downloaded from Amazon.com to your Kindle or, if you don't have a Kindle, to one of the free Kindle readers for PC, iPhone, etc.
We went with a Kindle edition of the Cookbook this time around for all the reasons anyone goes to digital publishing -- it is less expensive for you to buy (only $4.99) and easier for us to manage than paper books.
For those of you familiar with the first Cookbook, thanks for your support ... and for waiting so long! Your loyalty has made The Analyst's Cookbook the best selling book in MCIIS' inventory (it is now in its third printing!).
For those of you not familiar with the first volume of The Analyst's Cookbook (still available in hardcopy here), it is a series of short articles that outline the basics of a variety of different analytic techniques. Each chapter was written by a different analyst and addresses one specific method or technique, provides a short description, a how-to, and a sense of the pros and cons of the method. The second volume follows the same pattern.
What really makes the chapters interesting, though, is the experience each individual analyst had when they tried to apply the method to a particular problem. In the past, these method/problem match-ups make for some fascinating reading (like when one analyst applied the business methodology of benchmarking to European terrorist groups). The current collection is no exception in this regard.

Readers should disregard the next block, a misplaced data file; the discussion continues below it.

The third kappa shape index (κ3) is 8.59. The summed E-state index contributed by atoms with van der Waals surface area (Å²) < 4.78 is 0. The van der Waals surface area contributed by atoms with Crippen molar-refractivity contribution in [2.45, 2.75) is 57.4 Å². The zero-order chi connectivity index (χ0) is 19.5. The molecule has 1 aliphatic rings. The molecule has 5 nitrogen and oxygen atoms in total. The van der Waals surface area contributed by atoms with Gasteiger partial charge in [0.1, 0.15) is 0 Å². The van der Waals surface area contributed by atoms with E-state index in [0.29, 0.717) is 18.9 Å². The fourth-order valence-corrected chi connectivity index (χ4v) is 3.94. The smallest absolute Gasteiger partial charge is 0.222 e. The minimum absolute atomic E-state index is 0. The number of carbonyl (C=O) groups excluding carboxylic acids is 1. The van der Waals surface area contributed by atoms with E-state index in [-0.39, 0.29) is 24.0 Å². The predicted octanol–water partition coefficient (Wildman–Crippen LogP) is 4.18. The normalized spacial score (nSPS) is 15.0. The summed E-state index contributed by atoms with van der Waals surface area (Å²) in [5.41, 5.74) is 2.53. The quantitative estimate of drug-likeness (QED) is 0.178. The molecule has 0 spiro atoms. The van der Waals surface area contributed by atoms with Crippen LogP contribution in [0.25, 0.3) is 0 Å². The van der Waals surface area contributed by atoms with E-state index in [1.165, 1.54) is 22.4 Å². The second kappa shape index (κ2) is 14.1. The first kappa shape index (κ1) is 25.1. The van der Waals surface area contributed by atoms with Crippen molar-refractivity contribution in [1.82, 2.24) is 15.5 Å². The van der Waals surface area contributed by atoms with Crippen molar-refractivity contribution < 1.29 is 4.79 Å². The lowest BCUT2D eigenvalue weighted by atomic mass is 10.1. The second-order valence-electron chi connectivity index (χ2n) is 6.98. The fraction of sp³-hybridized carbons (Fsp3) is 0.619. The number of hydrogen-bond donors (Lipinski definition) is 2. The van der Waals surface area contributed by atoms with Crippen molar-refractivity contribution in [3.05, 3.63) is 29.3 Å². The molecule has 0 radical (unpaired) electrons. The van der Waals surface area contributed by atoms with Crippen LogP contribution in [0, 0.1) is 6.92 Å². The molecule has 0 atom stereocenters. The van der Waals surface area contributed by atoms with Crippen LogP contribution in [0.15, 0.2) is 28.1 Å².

The real exception in this volume is that, in the past, the Cookbook was a venue to show off graduate student writing, this volume shows off graduate student editing as well. It was put together almost entirely by two recent editors for the MCIIS Press, Nicole Pillar and Domenic Vallone.
Finally, while we had many good suggestions for improving the format of the Cookbook over the years since Volume 1 was published, in the end, we decided to stick with the less formal, "cookbook", approach of Volume 1. The goal for us is to capture the experience of using a particular analytic method on a real problem, to give the reader a sense of how these methods work. The purpose is not to provide a definitive evaluation of one approach vs. another. It is a starting place for thinking about analytic methods, not the end point.
I hope you enjoy the new Cookbook!
To purchase The Analyst's Cookbook, Volume 2: Go here!
To download free Kindle Reader software: Go here!